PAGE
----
By Craig Funston
I know it’s now December and “Mo-vember” is history by a couple of days. I meant to write a witty piece on the joys (or sorrows) of having a moustache sooner, but it took too long to groom it for the occasion.
For the men, that would be joy; for women, sorrow.
I cannot recall when I last went hairless between the nose and the lip. (Now between the lip and the crown, that’s a different story.) I think we’re talking in terms of years. In fact, there’s a couple of my kids who have never seen my bare upper lip, stiff or otherwise.
It has taken years to go from chocolate brown to licorice grey; but it can do that in reverse within two bites, thanks to Russ and Rhonda’s special cream-filled doughnuts from their Rolling Pin Bakery: The chocolate brown in question would be the icing from those hot and steaming indulgences.
Just a side note: It strikes me as very unprofessional to teach a serious grammar class with icing splattered on or over one’s face/face fuzz. I have never learned the art of scarfing those things without making a mess. But then, do I really care? A messy face is a throwback to the good old days of pre-school. After all, eighty years ago, everyone thought a food fight ending up on the face was cute.
Moustaches and other forms of face fuzz come in handy for many different occasions. I can think of at least three: 1. they keep one’s face warm in the winter—which is trouble if it’s summertime; 2. they give that certain look of maturity—even if looks are deceiving; and 3. they allow a certain place to hide crumbs for that long, treacherous trip home at the end of a long day.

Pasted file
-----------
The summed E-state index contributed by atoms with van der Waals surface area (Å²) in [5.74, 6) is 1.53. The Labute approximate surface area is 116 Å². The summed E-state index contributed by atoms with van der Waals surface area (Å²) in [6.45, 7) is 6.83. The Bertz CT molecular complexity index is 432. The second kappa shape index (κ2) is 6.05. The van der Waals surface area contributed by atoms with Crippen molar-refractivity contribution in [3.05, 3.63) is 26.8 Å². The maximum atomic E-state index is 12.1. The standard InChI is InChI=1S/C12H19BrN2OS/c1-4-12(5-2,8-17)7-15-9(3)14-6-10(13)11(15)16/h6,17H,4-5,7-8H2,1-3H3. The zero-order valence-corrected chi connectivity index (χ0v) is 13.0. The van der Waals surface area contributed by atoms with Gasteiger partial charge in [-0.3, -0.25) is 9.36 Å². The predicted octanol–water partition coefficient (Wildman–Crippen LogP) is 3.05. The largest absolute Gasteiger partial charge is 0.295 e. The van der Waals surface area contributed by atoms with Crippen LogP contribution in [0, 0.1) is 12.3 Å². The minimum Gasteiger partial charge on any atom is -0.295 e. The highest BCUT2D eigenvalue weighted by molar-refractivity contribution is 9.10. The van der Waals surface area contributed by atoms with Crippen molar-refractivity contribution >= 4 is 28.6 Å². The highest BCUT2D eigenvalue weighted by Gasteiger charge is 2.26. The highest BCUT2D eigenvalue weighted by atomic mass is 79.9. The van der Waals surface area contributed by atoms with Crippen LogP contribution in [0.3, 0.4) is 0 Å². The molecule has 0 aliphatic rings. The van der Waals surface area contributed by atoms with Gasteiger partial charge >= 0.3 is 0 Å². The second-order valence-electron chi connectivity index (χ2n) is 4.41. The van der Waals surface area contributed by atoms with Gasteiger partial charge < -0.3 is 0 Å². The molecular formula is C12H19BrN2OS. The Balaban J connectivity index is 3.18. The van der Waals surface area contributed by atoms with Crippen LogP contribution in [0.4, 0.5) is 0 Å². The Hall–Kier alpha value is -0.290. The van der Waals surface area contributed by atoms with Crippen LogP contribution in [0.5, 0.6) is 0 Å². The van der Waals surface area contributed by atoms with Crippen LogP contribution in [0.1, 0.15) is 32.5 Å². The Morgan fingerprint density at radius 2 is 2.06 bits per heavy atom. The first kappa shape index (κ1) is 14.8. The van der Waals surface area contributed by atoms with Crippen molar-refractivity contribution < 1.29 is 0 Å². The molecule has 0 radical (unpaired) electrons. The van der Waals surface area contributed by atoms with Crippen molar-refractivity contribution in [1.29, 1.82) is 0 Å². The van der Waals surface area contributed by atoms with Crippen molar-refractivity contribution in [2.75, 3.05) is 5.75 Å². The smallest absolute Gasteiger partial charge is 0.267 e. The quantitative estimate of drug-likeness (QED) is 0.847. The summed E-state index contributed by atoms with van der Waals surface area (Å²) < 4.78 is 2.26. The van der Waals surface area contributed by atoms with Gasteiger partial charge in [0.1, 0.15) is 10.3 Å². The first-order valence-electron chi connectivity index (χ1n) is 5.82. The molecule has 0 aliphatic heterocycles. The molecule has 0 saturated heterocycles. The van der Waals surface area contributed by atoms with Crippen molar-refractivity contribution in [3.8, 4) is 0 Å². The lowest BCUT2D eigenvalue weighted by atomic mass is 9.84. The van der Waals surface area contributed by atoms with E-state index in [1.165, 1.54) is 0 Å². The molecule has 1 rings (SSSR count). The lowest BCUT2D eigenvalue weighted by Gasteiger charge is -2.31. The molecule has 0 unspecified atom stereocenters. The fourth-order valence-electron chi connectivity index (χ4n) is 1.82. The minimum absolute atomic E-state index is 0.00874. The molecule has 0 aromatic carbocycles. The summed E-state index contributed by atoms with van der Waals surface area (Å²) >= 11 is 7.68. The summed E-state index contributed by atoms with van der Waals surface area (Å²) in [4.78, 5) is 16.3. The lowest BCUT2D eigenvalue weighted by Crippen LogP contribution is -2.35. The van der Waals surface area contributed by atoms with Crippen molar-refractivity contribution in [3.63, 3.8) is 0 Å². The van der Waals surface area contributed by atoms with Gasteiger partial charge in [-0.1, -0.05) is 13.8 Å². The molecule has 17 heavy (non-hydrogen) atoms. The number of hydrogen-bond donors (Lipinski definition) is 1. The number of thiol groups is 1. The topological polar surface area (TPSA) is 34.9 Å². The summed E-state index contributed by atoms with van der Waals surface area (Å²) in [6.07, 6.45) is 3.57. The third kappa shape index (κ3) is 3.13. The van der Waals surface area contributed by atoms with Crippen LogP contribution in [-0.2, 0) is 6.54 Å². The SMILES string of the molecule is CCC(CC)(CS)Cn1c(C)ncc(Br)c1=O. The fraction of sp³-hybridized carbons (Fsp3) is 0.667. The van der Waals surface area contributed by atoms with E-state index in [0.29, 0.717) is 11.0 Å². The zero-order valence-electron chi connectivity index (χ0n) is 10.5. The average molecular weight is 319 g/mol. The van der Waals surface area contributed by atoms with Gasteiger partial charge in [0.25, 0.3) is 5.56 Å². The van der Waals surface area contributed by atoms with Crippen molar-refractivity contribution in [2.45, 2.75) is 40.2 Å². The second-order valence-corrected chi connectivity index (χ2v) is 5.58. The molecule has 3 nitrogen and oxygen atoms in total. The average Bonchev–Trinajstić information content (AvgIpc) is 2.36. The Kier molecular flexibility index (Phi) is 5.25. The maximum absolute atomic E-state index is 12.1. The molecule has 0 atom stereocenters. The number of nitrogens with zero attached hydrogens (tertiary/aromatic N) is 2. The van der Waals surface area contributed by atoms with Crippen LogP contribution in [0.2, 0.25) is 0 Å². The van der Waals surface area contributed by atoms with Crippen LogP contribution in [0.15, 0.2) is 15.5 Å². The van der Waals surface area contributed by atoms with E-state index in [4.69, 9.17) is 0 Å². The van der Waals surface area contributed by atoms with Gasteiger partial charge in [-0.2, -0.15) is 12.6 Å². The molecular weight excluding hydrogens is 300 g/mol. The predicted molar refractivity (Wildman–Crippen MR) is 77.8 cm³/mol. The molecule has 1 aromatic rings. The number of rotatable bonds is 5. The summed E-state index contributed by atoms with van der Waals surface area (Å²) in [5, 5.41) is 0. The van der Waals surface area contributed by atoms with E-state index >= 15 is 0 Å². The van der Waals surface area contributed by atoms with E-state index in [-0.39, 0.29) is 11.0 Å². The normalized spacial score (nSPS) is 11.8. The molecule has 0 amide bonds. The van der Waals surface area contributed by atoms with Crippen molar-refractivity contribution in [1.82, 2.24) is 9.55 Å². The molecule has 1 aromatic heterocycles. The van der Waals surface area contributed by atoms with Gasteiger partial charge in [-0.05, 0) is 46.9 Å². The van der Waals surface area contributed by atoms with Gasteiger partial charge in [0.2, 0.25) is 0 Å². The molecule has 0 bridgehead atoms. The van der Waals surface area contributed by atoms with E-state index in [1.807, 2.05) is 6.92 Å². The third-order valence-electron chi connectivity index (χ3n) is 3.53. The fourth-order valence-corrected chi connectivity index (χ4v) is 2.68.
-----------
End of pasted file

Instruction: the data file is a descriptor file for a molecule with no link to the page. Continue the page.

You are aware of area religious traditions that expect a beard at a certain juncture in life, almost as a rite of passage. I have no problem with that. We wasted English do the same, only our emergence into adulthood is set for when we can drive, vote, or, sad to say, drink. Methinks arriving at the threshold of adulthood could be a lot safer if we went the way of ‘air and not error.
I remember when I could count the numbers of hairs in my (attempted) moustache. I heard it called a “baseball team” moustache—nine aside. (Or would that be no runs, no hits, no hairs?) I don’t know about that, but it was a grand slam day when I could honestly grow a really hairy lip. The beard came a little later, and I’ve played with face fuzz ever since.
And when I say play, I do mean play: Sometimes it has been a full beard (if I wanted to look like a hippie or a logger); other times, it has been very trim, almost polite (if I wanted to look like a professional or an urbanite). I even went to big bushy sideburns route, but I shaved those off just after the Vietnam War.
Two fires ago, we had plenty of photo collages hanging on a wall in the rec room. I cannot recall how many people wondered who Gwynne’s (that would be my wife) first husband was—I had changed my looks (and especially the beard) so drastically. It has gone from brown and bushy to grey and retiring, probably a reflection of my inner soul’s development.
Meanwhile, let’s stay focused on the topic of discussion: It’s great tradition, to be sure, and I think we should keep it up. (Or would that be “on”?) After all, there is no better way to head home after a long day at the school-office-station-farm-site than with a few choice chocolate sprinkles embedded in one’s ‘stache.
I’m not clear as to how “Mo-vember” all came about and why. I think the dead of winter, traditionally colder months, would be better suited for this nose-duster bit. Trouble is, it’s hard to come up with something quippy that flows with February.
Unless it’s something like “Feb-you-hairy.”